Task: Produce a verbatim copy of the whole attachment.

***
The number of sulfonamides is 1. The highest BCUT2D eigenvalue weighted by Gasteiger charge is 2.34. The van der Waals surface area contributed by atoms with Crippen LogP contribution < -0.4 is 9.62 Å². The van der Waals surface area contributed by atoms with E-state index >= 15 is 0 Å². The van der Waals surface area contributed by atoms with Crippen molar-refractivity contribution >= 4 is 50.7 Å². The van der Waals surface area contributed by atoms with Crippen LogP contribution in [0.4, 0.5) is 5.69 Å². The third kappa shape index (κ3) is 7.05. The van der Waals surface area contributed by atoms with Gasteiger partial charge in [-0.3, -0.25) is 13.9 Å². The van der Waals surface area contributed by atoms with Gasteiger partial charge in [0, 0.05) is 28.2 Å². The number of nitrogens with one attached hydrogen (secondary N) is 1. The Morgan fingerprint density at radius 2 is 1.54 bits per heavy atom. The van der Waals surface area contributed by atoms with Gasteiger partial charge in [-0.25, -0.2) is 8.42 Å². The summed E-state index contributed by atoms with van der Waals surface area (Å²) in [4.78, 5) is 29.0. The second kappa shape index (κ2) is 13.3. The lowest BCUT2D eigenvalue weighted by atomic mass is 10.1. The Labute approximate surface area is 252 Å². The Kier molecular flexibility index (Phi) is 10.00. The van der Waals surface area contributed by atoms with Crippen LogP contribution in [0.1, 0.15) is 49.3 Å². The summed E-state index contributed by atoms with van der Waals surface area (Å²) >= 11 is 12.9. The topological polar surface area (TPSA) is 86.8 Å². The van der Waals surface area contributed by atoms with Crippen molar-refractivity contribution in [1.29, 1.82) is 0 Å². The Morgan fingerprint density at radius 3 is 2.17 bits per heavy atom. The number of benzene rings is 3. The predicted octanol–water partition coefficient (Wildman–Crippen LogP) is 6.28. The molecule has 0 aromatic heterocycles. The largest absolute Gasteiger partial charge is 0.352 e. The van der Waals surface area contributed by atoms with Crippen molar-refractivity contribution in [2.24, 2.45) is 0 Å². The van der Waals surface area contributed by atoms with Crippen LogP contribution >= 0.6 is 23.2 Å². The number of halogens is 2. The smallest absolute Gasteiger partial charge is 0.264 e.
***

The number of sulfonamides is 1. The highest BCUT2D eigenvalue weighted by Gasteiger charge is 2.34. The van der Waals surface area contributed by atoms with Crippen LogP contribution < -0.4 is 9.62 Å². The van der Waals surface area contributed by atoms with E-state index >= 15 is 0 Å². The van der Waals surface area contributed by atoms with Crippen molar-refractivity contribution >= 4 is 50.7 Å². The van der Waals surface area contributed by atoms with Crippen LogP contribution in [0.4, 0.5) is 5.69 Å². The third kappa shape index (κ3) is 7.05. The van der Waals surface area contributed by atoms with Gasteiger partial charge in [-0.3, -0.25) is 13.9 Å². The van der Waals surface area contributed by atoms with Gasteiger partial charge in [0, 0.05) is 28.2 Å². The number of nitrogens with one attached hydrogen (secondary N) is 1. The Morgan fingerprint density at radius 2 is 1.54 bits per heavy atom. The van der Waals surface area contributed by atoms with Gasteiger partial charge in [-0.25, -0.2) is 8.42 Å². The summed E-state index contributed by atoms with van der Waals surface area (Å²) in [4.78, 5) is 29.0. The second kappa shape index (κ2) is 13.3. The lowest BCUT2D eigenvalue weighted by atomic mass is 10.1. The Labute approximate surface area is 252 Å². The Kier molecular flexibility index (Phi) is 10.00. The van der Waals surface area contributed by atoms with Crippen LogP contribution in [0.1, 0.15) is 49.3 Å². The summed E-state index contributed by atoms with van der Waals surface area (Å²) >= 11 is 12.9. The topological polar surface area (TPSA) is 86.8 Å². The van der Waals surface area contributed by atoms with Crippen molar-refractivity contribution in [1.29, 1.82) is 0 Å². The Morgan fingerprint density at radius 3 is 2.17 bits per heavy atom. The number of benzene rings is 3. The predicted octanol–water partition coefficient (Wildman–Crippen LogP) is 6.28. The molecule has 0 aromatic heterocycles. The largest absolute Gasteiger partial charge is 0.352 e. The van der Waals surface area contributed by atoms with Crippen molar-refractivity contribution in [2.24, 2.45) is 0 Å². The van der Waals surface area contributed by atoms with Crippen LogP contribution >= 0.6 is 23.2 Å². The number of halogens is 2. The smallest absolute Gasteiger partial charge is 0.264 e.